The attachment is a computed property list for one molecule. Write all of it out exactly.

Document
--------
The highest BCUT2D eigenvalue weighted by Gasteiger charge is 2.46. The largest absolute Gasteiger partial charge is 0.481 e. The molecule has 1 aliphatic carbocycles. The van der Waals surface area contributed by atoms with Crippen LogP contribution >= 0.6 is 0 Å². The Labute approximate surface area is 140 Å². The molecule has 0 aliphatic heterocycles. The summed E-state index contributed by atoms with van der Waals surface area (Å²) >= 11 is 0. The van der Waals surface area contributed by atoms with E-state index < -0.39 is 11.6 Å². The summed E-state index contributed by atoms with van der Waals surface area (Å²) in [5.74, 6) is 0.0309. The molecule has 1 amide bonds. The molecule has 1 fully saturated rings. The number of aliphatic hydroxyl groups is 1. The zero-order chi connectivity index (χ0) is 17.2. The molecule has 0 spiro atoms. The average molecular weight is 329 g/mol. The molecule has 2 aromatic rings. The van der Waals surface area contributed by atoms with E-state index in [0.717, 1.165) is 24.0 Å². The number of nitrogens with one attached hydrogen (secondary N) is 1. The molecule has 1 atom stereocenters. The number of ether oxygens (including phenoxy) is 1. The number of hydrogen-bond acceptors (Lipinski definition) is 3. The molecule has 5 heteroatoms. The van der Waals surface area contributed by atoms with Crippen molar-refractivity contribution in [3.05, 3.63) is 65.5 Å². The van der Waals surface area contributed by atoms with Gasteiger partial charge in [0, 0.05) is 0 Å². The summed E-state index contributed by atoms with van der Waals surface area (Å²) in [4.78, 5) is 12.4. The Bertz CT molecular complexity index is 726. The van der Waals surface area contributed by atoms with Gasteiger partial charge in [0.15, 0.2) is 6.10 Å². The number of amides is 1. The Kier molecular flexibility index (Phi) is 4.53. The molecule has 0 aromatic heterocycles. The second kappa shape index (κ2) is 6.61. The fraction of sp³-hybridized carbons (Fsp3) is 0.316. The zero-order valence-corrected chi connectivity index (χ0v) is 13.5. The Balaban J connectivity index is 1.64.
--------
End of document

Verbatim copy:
The highest BCUT2D eigenvalue weighted by Gasteiger charge is 2.46. The largest absolute Gasteiger partial charge is 0.481 e. The molecule has 1 aliphatic carbocycles. The van der Waals surface area contributed by atoms with Crippen LogP contribution >= 0.6 is 0 Å². The Labute approximate surface area is 140 Å². The molecule has 0 aliphatic heterocycles. The summed E-state index contributed by atoms with van der Waals surface area (Å²) >= 11 is 0. The van der Waals surface area contributed by atoms with E-state index < -0.39 is 11.6 Å². The summed E-state index contributed by atoms with van der Waals surface area (Å²) in [5.74, 6) is 0.0309. The molecule has 1 amide bonds. The molecule has 1 fully saturated rings. The number of aliphatic hydroxyl groups is 1. The zero-order chi connectivity index (χ0) is 17.2. The molecule has 0 spiro atoms. The average molecular weight is 329 g/mol. The molecule has 2 aromatic rings. The van der Waals surface area contributed by atoms with E-state index in [0.717, 1.165) is 24.0 Å². The number of nitrogens with one attached hydrogen (secondary N) is 1. The molecule has 1 atom stereocenters. The number of ether oxygens (including phenoxy) is 1. The number of hydrogen-bond acceptors (Lipinski definition) is 3. The molecule has 5 heteroatoms. The van der Waals surface area contributed by atoms with Crippen molar-refractivity contribution in [3.05, 3.63) is 65.5 Å². The van der Waals surface area contributed by atoms with Gasteiger partial charge in [0, 0.05) is 0 Å². The summed E-state index contributed by atoms with van der Waals surface area (Å²) in [4.78, 5) is 12.4. The Bertz CT molecular complexity index is 726. The van der Waals surface area contributed by atoms with Gasteiger partial charge in [0.15, 0.2) is 6.10 Å². The number of amides is 1. The Kier molecular flexibility index (Phi) is 4.53. The molecule has 0 aromatic heterocycles. The second kappa shape index (κ2) is 6.61. The fraction of sp³-hybridized carbons (Fsp3) is 0.316. The zero-order valence-corrected chi connectivity index (χ0v) is 13.5. The Balaban J connectivity index is 1.64.